Notable projects: Grants4Apps is an in-house program that supports startups working on innovative solutions in care. Its offerings include workspaces, mentorship, financial support, and networking opportunities. Over 80 startups have gone through the program, including xbird and GlycoLeap.
Associated funds: The Bayer Trendlines Ag Innovation Fund was established in 2016 as a five-year partnership between Bayer and The Trendlines Group. This agtech innovation fund began with a $10M investment from Bayer, and in 2017 it established IBI-Ag, a crop protection company.
14. AstraZeneca — Open Innovation
Key people: Scott Wilkins, Enterprise Innovation Director
The Open Innovation concept at AstraZeneca began as an internal initiative, but quickly turned outward to explore crowdsourcing. Rather than shelving problems that couldn’t be solved in-house, why not ask for help from external sources?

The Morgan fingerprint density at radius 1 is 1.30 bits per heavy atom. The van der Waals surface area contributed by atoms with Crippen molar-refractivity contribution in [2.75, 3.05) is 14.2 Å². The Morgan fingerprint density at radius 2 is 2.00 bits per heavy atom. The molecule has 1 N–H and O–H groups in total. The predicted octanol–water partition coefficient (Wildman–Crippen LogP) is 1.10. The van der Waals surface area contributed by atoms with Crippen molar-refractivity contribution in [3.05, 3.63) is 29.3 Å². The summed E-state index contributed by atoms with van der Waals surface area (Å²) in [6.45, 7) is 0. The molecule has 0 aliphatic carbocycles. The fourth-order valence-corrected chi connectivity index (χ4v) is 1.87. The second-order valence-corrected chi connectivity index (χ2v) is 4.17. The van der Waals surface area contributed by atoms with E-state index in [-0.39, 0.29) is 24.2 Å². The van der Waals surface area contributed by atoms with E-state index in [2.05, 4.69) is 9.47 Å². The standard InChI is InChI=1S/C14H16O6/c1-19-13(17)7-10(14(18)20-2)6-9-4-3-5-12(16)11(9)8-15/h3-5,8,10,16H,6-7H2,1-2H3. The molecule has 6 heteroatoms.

Now, the Open Innovation team embraces collaborative problem-solving with the hope that it will accelerate the discovery of new medical solutions to patient problems.
AstraZeneca has worked with 250 collaborations thus far in areas including new molecule profiling, compounds, and pre-clinical research.
Notable projects: The Open Innovation team formed a partnership with Cancer Research UK (CRUK) to give CRUK access to clinical and molecular information on molecules CRUK has identified.
In return, AstraZeneca has first rights to negotiate on any series that might be able to be developed into drugs. In addition, it has formed partnerships with Bicycle Therapeutics, The Crick Institute, and Merck to develop new medicines and conduct early-stage research.
15. Medtronic — Applied Innovation Lab
Key people: Mike Hedges, Chief Information Officer; Brian Bechard, Market Development Consultant and Technical Fellow
The Applied Innovation Lab represents a future-facing shift for Medtronic. Beyond developing medical devices, the company hopes to focus on digital health solutions for chronic health conditions.
In doing so, the Lab encourages collaboration between tech and medical experts and patients.